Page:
Supplies of services covered by the basic rules to non-UK customers Follow existing rules, so most services should be outside the scope of UK VAT for B2B.

B2C sales are only outside the scope if they are of a specific nature (consultancy, accountancy, advertising etc).

 
Land related services Current rules apply. Supplier likely to have to be VAT registered in EC country where land belongs.  
Admissions to Events Current rules apply. Supplier of event likely to have to be VAT registered in EC country where event is held.  
TOMS Will cease to apply to EC trips/activities.

Will remain in place for GB based activities.

Local EC VAT registrations may be required in the EC country where enjoyment takes place.  Need to check with the local EC Member State.
B2C Digital Sales of Services MOSS no longer applicable.

VAT still due in consumer’s EC Country so supplier will have to register for Non-Union MOSS.

Cannot apply until after 01/01/21.  Must register by 10/2/21 to account for VAT on sales made in January 2021.
Insurance and financial services All ‘specified’ services to EC customers become ‘exempt with the right of recovery’ and thus recovery of input VAT possible rather than being exempt income. Will need to review partial exemption methods post-BREXIT to ensure new rules are catered for. Better VAT recovery on costs for financial and insurance suppliers.
EC Sales Lists for GB suppliers

 

No longer required NI businesses must still complete them!

 

 

TOPIC Implications What to do
Goods

 

From 01/01/21:  
Call off stock, consignment stock, supply and install, and triangulation simplifications All easements will disappear for GB businesses.  Suppliers in NI will still benefit and will be given ‘EC’ VAT prefix to existing VAT numbers. All GB businesses will need to VAT register in an EC Member State where:

·      They retain stocks there; or

·      They buy goods in that country for sale in that country or for shipment to another EC country; or

·      They supply materials for installation in that country (supply and install).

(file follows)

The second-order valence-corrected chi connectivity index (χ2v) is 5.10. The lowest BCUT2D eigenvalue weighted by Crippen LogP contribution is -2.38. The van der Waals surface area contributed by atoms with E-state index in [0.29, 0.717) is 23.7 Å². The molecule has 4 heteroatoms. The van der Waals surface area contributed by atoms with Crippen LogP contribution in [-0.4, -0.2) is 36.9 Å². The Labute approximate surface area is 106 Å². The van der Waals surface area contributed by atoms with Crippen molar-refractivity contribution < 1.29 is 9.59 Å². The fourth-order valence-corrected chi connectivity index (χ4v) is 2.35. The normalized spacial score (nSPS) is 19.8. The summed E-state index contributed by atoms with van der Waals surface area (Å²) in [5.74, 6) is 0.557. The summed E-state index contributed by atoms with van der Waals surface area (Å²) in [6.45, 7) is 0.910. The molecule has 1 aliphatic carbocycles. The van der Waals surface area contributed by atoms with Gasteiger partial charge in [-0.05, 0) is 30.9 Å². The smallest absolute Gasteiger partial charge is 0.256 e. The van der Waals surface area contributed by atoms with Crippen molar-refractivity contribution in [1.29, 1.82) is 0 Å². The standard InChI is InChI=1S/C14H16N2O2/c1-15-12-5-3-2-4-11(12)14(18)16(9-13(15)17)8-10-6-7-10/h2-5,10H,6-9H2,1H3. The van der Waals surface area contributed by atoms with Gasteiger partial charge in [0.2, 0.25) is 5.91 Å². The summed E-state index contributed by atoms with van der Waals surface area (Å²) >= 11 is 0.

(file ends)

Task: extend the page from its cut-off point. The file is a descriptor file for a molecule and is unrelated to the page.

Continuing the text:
Goods exported from GB into EC Will need to be imported into the EC Member State Ensure all contracts clarify who is the importer of those goods (ideally the customer);

The importer will need to pay import VAT when the goods enter the EC and any pay customs duty or excise duty appropriate to those goods;

Goods will need to be ‘cleared’ into free circulation within the EC so a shipping agent or appropriate person will need to complete all appropriate paperwork;

Import/export licences may be required for some goods.

 

Goods sold for delivery to any destination outside the UK Become zero rated sales. No need to retain evidence of EC VAT number of business customer.
EC Sales Lists No longer required for GB businesses. Ensure accounts packages that automatically complete these are amended – VAT codes in software will need to be changed.
Intrastat Returns Required for Arrivals of goods into GB until the end of 2021.

 

NI businesses have to declare Intrastat returns for both Arrivals and Dispatches until 2025.

Not needed for Dispatches for GB sellers.

 

NI businesses need to continue to submit both declarations.

 

TOPIC Implications What to do
Goods From 01/01/21:  
Margin Scheme for Art, collectors’ items and 2nd hand goods For GB businesses:

 

When goods sold to EC buyer, margin will become ZR not SR.

 

Margin Scheme expected to be amended to allow use of scheme for imported 2nd hand goods (as it is currently for works of art).

  • Goods sold under the scheme would have to be imported into the EC;
  • Buyer has to declare import VAT therefore the purchase becomes more expensive.
  • Margin scheme accounting systems will need to be amended.
  • Temporary movements to art fairs will need to ensure import VAT is suspended and appropriate licenses obtained.
  • Likely that goods imported from EC Buyer would be eligible for sale under the scheme, but business may need to opt into margin scheme as with current 3rd country imports. No confirmation of this seen yet!
Goods shipped from EC into GB Now ‘imports’ not ‘acquisitions’
  • Account for import VAT through UK VAT return (in Box 1 of VAT return);
  • Shipping agent or import agent needed to clear the goods into UK;
  • IMPORTER MUST BE ‘EORI’ REGISTERED and declare EORI number on customs clearance documents;
  • Payment of customs duties dependent on tariff classification of goods which must be identified at import;
  • Possible licences and quotas required depending upon the type of goods.

 

TOPIC Implications What to do
Goods From 01/01/21:  
Postal Goods under £135 If UK customer is VAT registered and provides OMP or overseas seller with a valid GB VAT number then it accounts for import VAT.
  • Customer accounts for import VAT in Box 1 of VAT return;
  • Likely that this will only work if customer’s EORI number is on the parcel!
  If UK Customer not VAT registered Then SUPPLIER or OMP required to VAT register in UK through a new digital online service and to then declare UK VAT on sale value. Import VAT is not paid separately.
EC VAT Refunds Online system no longer applicable Will have to make paper application to EC Member State as a ‘3rd country reclaim/13th VAT Directive claim’. These cover a different reporting period (July to June) and must be made in the local language of the country.